As a society, we persist in the delusion of endless natural abundance, while remaining blind to the squandering of many of the resources that surround us. Our systems rely on high-value inputs that generate “low-value” outputs – which are usually labeled as “waste” and become a disposal problem rather than an opportunity.
Fortunately, every shortage gives us an opportunity to re-examine the value of these wasted resources. Now that the Comox Valley Regional District (and soon, likely, many other coastal communities) has moved to Stage Two water restrictions, it’s a good time to talk about greywater recovery and reuse.
Greywater reuse is the next frontier for residential plumbing. It was formally introduced in the 2012 version of the BC Plumbing Code but still remains far from standard practice. A Manual of Composting Toilets and Greywater Practice, currently being developed by the Ministry of Health for publication in later 2015, will hopefully make this more mainstream. In the meantime, here is a primer:
‘Greywater comes in two categories: “light grey” water comes from bathing, showering and laundry, and is suitable for re-use with minimal treatment (primarily filtration);
“dark grey” water comes from preparation of food and drink and dishwashing. Because of its propensity to be high in organic material and fats etc, it is only reusable with treatment and is generally better dealt with in the “blackwater” waste stream.’
The obvious uses for greywater are 1) toilet flushing, 2) watering of gardens, trees and lawns and, ultimately, 3) replenishing groundwater. Appropriate treatment is very important and a range of systems exist – from highly-engineered (and pricey) proprietary units that filter greywater for reuse within the home, to simple owner-built systems that usually rely more on natural processes to render it safe for use. One great example is the one used at Eco-Sense, the Victoria home of Ann and Gord Baird. This system combines the use of organic material and worms as biofilters to pre-treat greywater (see photo), with the organic residue eventually ending up in the garden.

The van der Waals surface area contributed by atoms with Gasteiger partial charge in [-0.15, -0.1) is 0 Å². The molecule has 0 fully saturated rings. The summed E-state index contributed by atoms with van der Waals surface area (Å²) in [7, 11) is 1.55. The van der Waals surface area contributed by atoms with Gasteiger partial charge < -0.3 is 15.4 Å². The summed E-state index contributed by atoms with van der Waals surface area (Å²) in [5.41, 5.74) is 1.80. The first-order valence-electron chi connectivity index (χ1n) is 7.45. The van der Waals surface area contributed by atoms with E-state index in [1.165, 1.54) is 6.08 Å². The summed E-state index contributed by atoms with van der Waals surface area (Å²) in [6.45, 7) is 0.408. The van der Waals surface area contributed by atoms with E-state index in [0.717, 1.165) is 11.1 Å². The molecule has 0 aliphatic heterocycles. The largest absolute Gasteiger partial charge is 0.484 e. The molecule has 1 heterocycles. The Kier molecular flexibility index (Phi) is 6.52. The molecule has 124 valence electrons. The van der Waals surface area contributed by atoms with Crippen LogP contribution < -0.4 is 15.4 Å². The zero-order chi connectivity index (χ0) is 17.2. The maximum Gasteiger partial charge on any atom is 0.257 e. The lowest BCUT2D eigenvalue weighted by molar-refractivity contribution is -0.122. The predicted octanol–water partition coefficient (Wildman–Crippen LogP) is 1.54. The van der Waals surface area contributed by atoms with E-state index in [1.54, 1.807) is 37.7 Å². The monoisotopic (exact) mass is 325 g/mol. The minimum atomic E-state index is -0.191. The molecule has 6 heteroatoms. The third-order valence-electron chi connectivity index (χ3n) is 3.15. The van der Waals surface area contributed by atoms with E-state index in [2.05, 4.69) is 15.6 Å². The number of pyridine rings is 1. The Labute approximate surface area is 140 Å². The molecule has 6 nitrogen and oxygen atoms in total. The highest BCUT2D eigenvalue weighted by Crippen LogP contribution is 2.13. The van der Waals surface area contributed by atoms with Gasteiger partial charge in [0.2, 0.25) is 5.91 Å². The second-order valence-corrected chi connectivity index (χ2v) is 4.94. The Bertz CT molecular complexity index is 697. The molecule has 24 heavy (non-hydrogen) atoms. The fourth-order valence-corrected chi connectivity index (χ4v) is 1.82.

Other systems include constructed wetlands in which water is filtered through reed beds before it returns to aquifers or is used for landscape irrigation or flush toilets. The new Code mandates “purple plumbing”, which can be installed during home renovation or construction. This distinguishes greywater from other wastewater streams at source, and can send it directly to a treatment system and/or outdoors for irrigation. The purple colour is a universally-recognized indicator that the water is unpotable.
Our biggest obstacle to the widespread adoption of these initiatives is a lack of knowledge. We hope that the forthcoming manual by the Province will help to ameliorate this. In the meantime, let’s do what we can to conserve and reuse our precious water.